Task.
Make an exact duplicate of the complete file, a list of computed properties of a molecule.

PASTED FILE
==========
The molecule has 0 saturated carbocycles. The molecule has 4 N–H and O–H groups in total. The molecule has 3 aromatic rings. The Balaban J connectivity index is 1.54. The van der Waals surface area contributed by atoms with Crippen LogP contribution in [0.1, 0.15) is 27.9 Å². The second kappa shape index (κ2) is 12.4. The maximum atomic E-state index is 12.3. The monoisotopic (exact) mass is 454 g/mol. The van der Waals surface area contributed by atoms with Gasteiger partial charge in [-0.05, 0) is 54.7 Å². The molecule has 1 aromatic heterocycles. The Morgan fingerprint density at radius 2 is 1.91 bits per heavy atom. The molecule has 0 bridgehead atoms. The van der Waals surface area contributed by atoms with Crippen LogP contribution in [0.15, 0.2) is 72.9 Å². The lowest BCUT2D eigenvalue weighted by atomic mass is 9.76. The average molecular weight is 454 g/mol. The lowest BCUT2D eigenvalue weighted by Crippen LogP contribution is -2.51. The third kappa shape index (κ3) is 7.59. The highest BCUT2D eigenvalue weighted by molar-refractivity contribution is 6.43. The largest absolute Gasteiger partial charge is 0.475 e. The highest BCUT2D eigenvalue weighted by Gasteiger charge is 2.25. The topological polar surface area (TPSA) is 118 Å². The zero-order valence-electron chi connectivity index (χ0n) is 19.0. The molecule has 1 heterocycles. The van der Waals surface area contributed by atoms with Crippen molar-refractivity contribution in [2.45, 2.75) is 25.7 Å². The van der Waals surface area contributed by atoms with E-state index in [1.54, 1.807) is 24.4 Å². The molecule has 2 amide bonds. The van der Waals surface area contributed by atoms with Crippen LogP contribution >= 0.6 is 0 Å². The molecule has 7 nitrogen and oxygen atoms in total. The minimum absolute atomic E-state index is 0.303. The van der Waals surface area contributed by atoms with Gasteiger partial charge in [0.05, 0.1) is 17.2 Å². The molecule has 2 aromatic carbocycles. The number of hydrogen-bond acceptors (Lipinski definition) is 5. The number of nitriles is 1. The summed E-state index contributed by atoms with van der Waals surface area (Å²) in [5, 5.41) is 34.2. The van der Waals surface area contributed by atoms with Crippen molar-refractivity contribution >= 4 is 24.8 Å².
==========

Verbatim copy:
The molecule has 0 saturated carbocycles. The molecule has 4 N–H and O–H groups in total. The molecule has 3 aromatic rings. The Balaban J connectivity index is 1.54. The van der Waals surface area contributed by atoms with Crippen LogP contribution in [0.1, 0.15) is 27.9 Å². The second kappa shape index (κ2) is 12.4. The maximum atomic E-state index is 12.3. The monoisotopic (exact) mass is 454 g/mol. The van der Waals surface area contributed by atoms with Gasteiger partial charge in [-0.05, 0) is 54.7 Å². The molecule has 1 aromatic heterocycles. The Morgan fingerprint density at radius 2 is 1.91 bits per heavy atom. The molecule has 0 bridgehead atoms. The van der Waals surface area contributed by atoms with Crippen LogP contribution in [0.15, 0.2) is 72.9 Å². The lowest BCUT2D eigenvalue weighted by atomic mass is 9.76. The average molecular weight is 454 g/mol. The lowest BCUT2D eigenvalue weighted by Crippen LogP contribution is -2.51. The third kappa shape index (κ3) is 7.59. The highest BCUT2D eigenvalue weighted by molar-refractivity contribution is 6.43. The largest absolute Gasteiger partial charge is 0.475 e. The highest BCUT2D eigenvalue weighted by Gasteiger charge is 2.25. The topological polar surface area (TPSA) is 118 Å². The zero-order valence-electron chi connectivity index (χ0n) is 19.0. The molecule has 1 heterocycles. The van der Waals surface area contributed by atoms with Crippen molar-refractivity contribution in [2.45, 2.75) is 25.7 Å². The van der Waals surface area contributed by atoms with E-state index in [1.54, 1.807) is 24.4 Å². The molecule has 2 amide bonds. The van der Waals surface area contributed by atoms with Crippen LogP contribution >= 0.6 is 0 Å². The molecule has 7 nitrogen and oxygen atoms in total. The minimum absolute atomic E-state index is 0.303. The van der Waals surface area contributed by atoms with Gasteiger partial charge in [0.05, 0.1) is 17.2 Å². The molecule has 2 aromatic carbocycles. The number of hydrogen-bond acceptors (Lipinski definition) is 5. The number of nitriles is 1. The summed E-state index contributed by atoms with van der Waals surface area (Å²) in [5, 5.41) is 34.2. The van der Waals surface area contributed by atoms with Crippen molar-refractivity contribution >= 4 is 24.8 Å².